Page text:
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Domestic change through European integration

-Arbeitspapier) (Vienna, 1995); Christian Schaller, ‘Zur Diskussion um den österreichischen EU-Beitritt’, in: Emmerich Tálos and Gerda Falkner (eds), EU-Mitglied Österreich. Gegenwart und Perpektiven: Eine Zwischenbilanz (Vienna: Manz, 1996), pp. 17–32. Note that Austria’s preparations for accession had already started before democratic resolutions in Eastern Europe and before the USSR changed its foreign policy behaviour – see Jeffrey Lantis and Matthew F. Queen, ‘Negotiating Neutrality: The Double-Edged Diplomacy of Austrian Accession to the European Union’, in: Cooperation and

in Fifteen into one?
New Labour and public sector reform

to performance measurement. Referring to schooling, the chief executive of the Qualifications and Curriculum Authority (Ken Boston) commented that ‘no other country devotes as much time and expertise to developing measures of pupil progress’ (quoted in Hill 2007b: 279). Indeed, Hood contends that the Blair Government ‘arguably took the target approach . . . to a point hardly seen since the demise of the USSR’ (Hood 2007: 96). The underlying rationale is that the quality of a service can be established with some accuracy and precision by constructing measured

in In search of social democracy

-ethnic empires and republics (e.g. the USSR, Yugoslavia) was linked to their immediate and unconditional accession to international human rights and non-proliferation conventions. Practices in regional organizations constitute a species of the genus of recognition. The North Atlantic Treaty Organization (NATO), the European Union (EU), the Organization of

in Recognition and Global Politics
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to be on the march by the end of the twentieth century. It was attractive, successful, adaptable and able to combine freedom with order. The end of the Cold War saw democracies established in Eastern Europe and the former states of the USSR. Elsewhere, too, concepts of citizenship and popular sovereignty appeared to be on the rise. The future of democracy appeared to be rosy. But all is not as well as one might have hoped

in Understanding political ideas and movements
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early nineteenth century). There has been little attempt to integrate the public and private sectors to increase social equality and little desire to do so. One can set declining interest in equality in Britain within an international context. The decline and fall of the Soviet Union removed a major force for equality in the West. The USSR was oppressive, bureaucratic and a disaster for its own working class. But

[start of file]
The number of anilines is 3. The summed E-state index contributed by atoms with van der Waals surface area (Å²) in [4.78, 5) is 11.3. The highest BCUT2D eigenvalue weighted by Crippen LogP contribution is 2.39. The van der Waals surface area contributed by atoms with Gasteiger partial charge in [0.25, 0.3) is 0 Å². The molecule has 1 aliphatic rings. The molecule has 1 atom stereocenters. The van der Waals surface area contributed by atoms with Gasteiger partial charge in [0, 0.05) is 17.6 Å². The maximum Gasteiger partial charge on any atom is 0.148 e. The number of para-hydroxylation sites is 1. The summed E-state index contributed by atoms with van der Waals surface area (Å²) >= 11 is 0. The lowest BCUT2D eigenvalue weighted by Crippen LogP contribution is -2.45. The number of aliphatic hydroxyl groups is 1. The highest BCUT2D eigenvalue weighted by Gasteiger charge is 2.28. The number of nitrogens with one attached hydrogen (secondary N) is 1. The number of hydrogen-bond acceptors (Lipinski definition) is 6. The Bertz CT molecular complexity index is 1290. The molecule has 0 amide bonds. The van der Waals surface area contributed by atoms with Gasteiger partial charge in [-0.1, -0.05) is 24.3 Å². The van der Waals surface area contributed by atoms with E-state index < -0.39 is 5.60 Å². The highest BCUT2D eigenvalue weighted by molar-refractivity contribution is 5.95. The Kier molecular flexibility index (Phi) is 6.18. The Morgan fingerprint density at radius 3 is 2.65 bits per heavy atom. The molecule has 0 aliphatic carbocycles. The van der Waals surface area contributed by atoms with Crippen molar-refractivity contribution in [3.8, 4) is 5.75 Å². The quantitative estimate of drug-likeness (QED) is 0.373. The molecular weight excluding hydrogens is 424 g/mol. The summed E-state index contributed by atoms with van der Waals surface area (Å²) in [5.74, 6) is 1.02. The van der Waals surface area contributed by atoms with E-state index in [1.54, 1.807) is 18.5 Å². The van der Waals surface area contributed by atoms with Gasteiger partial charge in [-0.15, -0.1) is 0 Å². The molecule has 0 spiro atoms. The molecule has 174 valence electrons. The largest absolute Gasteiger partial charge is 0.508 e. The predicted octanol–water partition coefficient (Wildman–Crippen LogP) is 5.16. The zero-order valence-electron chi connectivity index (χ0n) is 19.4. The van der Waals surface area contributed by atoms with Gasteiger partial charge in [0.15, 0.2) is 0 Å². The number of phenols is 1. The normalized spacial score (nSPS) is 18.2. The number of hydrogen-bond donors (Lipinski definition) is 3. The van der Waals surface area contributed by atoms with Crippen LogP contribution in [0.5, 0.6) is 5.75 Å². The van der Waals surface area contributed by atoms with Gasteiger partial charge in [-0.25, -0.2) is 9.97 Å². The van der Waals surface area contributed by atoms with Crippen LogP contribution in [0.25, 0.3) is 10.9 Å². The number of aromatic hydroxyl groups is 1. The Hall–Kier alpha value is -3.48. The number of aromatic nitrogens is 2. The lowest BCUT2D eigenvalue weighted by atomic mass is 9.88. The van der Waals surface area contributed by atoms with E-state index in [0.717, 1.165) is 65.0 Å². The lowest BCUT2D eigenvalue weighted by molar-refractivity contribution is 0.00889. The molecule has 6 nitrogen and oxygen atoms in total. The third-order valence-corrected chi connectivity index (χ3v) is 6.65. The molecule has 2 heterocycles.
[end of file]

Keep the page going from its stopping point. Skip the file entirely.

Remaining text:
in Understanding political ideas and movements
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led to the acceptance of a consensus in British politics by most Conservatives. The consensus included the creation of the modern welfare state, a mixed economy and a commitment to full employment, all of which involved a substantial role for the state in society. The end of empire and the Cold War struggle with the USSR also involved a commitment to a strong state. The victory in the world war apparently vindicated such a strong

in Understanding political ideas and movements
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and state institutions. Socialism of the Marxist strain was connected with the communist states of Eastern Europe, the USSR and the People’s Republic of China (PRC). It stressed egalitarian values more than individual freedom. State power was used to strengthen these values as a stage towards the achievement of communism. All too often state socialism tended to stress the ‘state’, rather than ‘socialism

in Understanding political ideas and movements

vehicles and road building on the environment, human health and wildlife. Spectacular environmental disasters, such as the Seveso dioxin chemical plant disaster in Italy (1976), the Bhopal chemical plant explosion in India (1984) and the Chernobyl nuclear power explosion in the USSR (1986), intensified environmental worries. The crucial point is that these portents of deep gloom were based on an allegedly scientific analysis

in Understanding political ideas and movements
The Marshall Plan films about Greece

Civil War in Greece, which had erupted very soon after the liberation of the country from the Nazis. The Greek Civil War (1945–9) was fought between the Greek Government Army (backed by the United Kingdom and the United States) and the Democratic Army of Greece (backed by the USSR). 11 The MP publicity campaign in Europe was thus addressing a much more divided public. Scholarship on the MP films and the

in Global humanitarianism and media culture

was superfluous or undesirable. Teodor Shanin, the Lithuanian-born Professor of Sociology, arranged in 1989 for young Soviet sociologists to attend summer schools in Manchester and to rectify, on behalf of Gorbachev’s regime, the shortage of sociologists in the USSR which had occurred ‘in the generation of Brezhnev’. Sociology had then been proscribed as a bourgeois discipline, thus creating an extraordinary generation gap, for leading Soviet sociologists were either in their sixties or in their twenties, with nobody in between. Despite its desire to see an end of

in A history of the University of Manchester 1973–90